ALTOONA, Pa. and BRADENTON, Fla. – The Pirates made a few trades from their minor league catching depth last year, sending out prospects Reese McGuire and Taylor Gushue. At the start of the season, McGuire was the primary starter in Altoona, and Gushue was the primary starter in Bradenton.
Regardless of how you feel about the trades, the end result was that moving McGuire and Gushue opened the door for playing time for two other catching prospects in the system — Jin-De Jhang and Christian Kelley.
Jhang has been on the prospect radar for a few years, but has been stuck behind McGuire the entire time. With McGuire gone, Jhang was able to finally get a starting workload, rather than splitting time between being a backup and a DH.
Kelley was drafted in the 11th round in 2015, and really came onto the radar last year, showing off solid defense in West Virginia, while also showing some potential for offense. It’s not a surprise that Gushue was moved in favor of Kelley, since the Pirates promoted Kelley to Bradenton at the end of last year, and had him taking starts from Gushue.
I had a chance to catch up with both catchers recently, looking at their progress this season, and how they are handling the starting roles.
The biggest focus for Jhang has always been his weight and training. When he came into pro ball, he didn’t look like a guy who would be able to stick behind the plate, due to his size. Here is the earliest photo we have of him, taken in Spring Training 2012.
By comparison, here he was during Spring Training this year.
Jhang, who goes by the nickname “Johnny”, is still a big guy, but he’s in much better shape now than he was when he first entered pro ball.
“We do such a good job as an organization of supplying these guys with the right information,” Altoona manager Michael Ryan said. “Our strength department does a good job individualizing each workout. Johnny, because of the trades we’ve had with catchers in the organization, I think he needed to do a little more with his body, because he knew he needed to be catching a lot more. Credit to him. It’s been working for him. He’s more flexible back there. He’s been blocking a couple of balls that he may not have a few years ago, and he’s doing a great job.”
Jhang said that he feels stronger and more loose, and has noticed the difference in his blocking and footwork. He was always surprisingly quick and agile for his size, but maintaining his weight has only helped.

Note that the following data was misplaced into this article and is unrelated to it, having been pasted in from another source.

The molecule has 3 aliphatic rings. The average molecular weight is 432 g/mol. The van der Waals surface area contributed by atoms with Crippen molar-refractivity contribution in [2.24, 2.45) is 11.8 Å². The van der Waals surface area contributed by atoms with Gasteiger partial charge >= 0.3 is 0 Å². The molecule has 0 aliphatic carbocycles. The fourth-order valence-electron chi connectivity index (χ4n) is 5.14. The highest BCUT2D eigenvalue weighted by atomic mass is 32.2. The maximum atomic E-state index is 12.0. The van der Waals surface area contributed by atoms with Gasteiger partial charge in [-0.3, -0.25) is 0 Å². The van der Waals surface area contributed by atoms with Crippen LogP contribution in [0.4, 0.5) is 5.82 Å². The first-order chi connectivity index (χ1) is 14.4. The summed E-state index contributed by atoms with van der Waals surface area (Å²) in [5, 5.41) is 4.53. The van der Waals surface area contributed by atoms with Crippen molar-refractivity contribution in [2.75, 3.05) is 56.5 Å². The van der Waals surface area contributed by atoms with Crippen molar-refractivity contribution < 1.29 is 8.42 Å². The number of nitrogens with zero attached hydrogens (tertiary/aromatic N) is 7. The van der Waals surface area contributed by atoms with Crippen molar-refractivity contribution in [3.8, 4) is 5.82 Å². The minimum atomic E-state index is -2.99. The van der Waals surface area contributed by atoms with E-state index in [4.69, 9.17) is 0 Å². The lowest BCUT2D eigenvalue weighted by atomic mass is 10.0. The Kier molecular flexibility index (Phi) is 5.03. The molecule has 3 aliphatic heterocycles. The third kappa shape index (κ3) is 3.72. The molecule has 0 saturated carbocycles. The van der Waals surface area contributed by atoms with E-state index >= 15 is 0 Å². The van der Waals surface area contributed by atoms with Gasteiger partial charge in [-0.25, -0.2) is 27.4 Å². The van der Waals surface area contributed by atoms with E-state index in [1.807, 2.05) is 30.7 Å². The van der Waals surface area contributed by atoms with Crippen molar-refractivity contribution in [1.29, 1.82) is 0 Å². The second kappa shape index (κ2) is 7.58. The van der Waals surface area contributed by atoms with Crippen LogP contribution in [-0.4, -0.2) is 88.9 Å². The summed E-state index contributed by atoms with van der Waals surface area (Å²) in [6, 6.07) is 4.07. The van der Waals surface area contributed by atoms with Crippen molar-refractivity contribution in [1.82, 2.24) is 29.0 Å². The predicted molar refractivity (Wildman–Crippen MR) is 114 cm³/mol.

That was a key focus for him as he became a regular catcher. Those duties typically come with a workload that sees a catcher starting three days in a row, then getting one day off. Jhang said that it feels just like normal, and Ryan hasn’t noticed any issues.
“I don’t see any fatigue or that it’s affecting him,” Ryan said. “He looks normal each day. Even on the third day of his three that he catches in a row, he looks the same.”
Another key for Jhang has been his comfort with the English language. Signing out of Taiwan, Jhang wasn’t always strong in this area. He made quick improvements, to the point where the Pirates trusted sending him to Morgantown in 2013 without a translator. He always had a feel for the baseball lingo, but has expanded that in the last few years, only helping his relationship with his pitching staff.
“It’s kind of more comfortable, because I can speak more English,” Jhang said about the relationship with his pitching staff. “We can have more conversations.”
“I think that’s the key with the language now,” Ryan said. “He can honestly communicate with the pitchers, and he can understand with conversations in between innings on what pitchers want to do, and he applies it. I think it’s a huge step for him and his career. It’s not a coincidence that he’s developing into a better catcher because of the way he can communicate with our guys. It’s huge for him.”
The one downside this year has been his offense. That has always been a strength for him, but he has only managed a .439 OPS on the season. He had a .721 OPS last year in Altoona, and has shown good hitting tools throughout his career. That has even been the case when I’ve seen him this year, even though the numbers don’t reflect it.
“You can tell he can hit,” Ryan said. “It’s a timing thing. If you look at his at-bats, he’s still in Spring Training mode. That’s not really a concern right now. You can tell pitches that he takes, swings he’s pretty close. He’s going to hit. It’s a timing thing right now.”